The ND EPSCoR State Office provides leadership and coordination to broaden and diversify ND's science, technology, engineering, and mathematics (STEM) workforce pathway from elementary through graduate school; supports and grows statewide STEM research efforts and competitiveness at participating institutions of higher education; and conveys the impact of STEM research, outreach, and workforce efforts to ND stakeholders.  


For students:

The ND EPSCoR State Office funds STEM workforce development programs across the educational continuum from elementary through graduate school.

Since 2014, 2,762 students (of whom 2,723 were American Indian) have participated in our Nurturing American Tribal Undergraduate Research Experience (NATURE) programs. NATURE components include university and tribal college summer camps, a monthly STEM series known as Sunday Academy, and a high school-to-college Bridge camp.

During that same timeframe, ND EPSCoR has partnered with 20 ND-based companies who sponsored 51 postsecondary student internships in the Students in Technology Transfer And Research (STTAR) program. Benefits include:

  • support for companies in technical areas
  • practical work experience for students
  • better trained workforce

Students along the continuum also benefited from the current INSPIRE-ND program. Professional development was provided for K-12 teachers, in addition to providing access to STEM classroom modules.

Over 650 students had active roles from undergraduate to graduate research within two statewide research efforts:

  • The Center for Regional Climate Studies (CRCS) has developed improved models for agricultural land use, hydrology, climate patterns, soil health, and economic forecasting for various ND crops.


  • The Center for Sustainable Materials Science (CSMS) research has resulted in new discoveries in bio-based materials. Their research has developed ways to replace petrochemicals in common materials and coatings with sustainable biomass sources using ND agricultural products. The development of sustainable materials has the potential for a positive impact on the state's agricultural community.


The ND-ACES project will expand capacity be leveraging investments to generate new knowledge and increase North Dakota's competitiveness in biosciences by working collaboratively within the Center for Cellular Biointerfaces in Science and Engineering (CCBSE). The CCBSE has three pillars of scientific inquiry: materials design at biointerfaces; cellular systems at materials interface; and computation, machine learning, and predictive modeling.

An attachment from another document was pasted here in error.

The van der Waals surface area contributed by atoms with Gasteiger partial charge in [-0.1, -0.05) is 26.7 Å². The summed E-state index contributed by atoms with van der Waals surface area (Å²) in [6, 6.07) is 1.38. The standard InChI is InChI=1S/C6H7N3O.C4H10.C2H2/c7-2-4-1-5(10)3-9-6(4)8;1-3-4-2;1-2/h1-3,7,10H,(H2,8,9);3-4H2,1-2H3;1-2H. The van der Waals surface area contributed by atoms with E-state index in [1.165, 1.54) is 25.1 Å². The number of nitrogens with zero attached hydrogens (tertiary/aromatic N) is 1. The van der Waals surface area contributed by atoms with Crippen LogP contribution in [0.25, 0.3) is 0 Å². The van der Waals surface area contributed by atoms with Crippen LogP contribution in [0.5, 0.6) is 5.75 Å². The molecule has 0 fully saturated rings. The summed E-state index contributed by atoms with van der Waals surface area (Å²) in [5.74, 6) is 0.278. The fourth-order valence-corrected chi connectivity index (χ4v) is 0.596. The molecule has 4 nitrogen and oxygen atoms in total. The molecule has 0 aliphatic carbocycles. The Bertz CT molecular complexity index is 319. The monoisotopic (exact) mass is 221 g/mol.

For the state:

The impact of ND EPSCoR reaches across the state, through research and activities at 11 institutions. Over the past three decades, for every $1 the state has contributed for EPSCoR support, researchers at institutions of higher education across the state have successfully competed for $7.72 in external award funding. This sound investment strategy has benefited North Dakota by helping students, supporting quality faculty, growing research infrastructure capacity, and assisting with innovative research that positively impacts the state’s economy and its citizens.

History of NSF EPSCoR

The National Science Foundation (NSF) Act of 1950 recognized the value of a broad science and engineering ecosystem across all jurisdictions (states and other U.S. entities). Over time, however, the distribution of research funds became concentrated in a few geographical areas. In response to this imbalance, the National Science Board created a task force in 1977 to examine the geographical distribution of funds. In FY79, the National Science Board approved a resolution that created the Experimental Program to Stimulate Competitive Research (EPSCoR) to ensure NSF was meeting the spirit of the National Science Foundation Act of 1950.

The first sets of NSF EPSCoR awards were made in 1979, and the name was updated in 2017 to the Established Program to Stimulate Competitive Research. The main NSF research infrastructure improvement (RII) award is the RII Track-1 cooperative agreement. The Track-1 program is a federal-state partnership, which requires a state financial commitment or match to compete for the federal dollars. The Track-1 is a jurisdictional award meant to build research capacity and competitiveness across the entire state.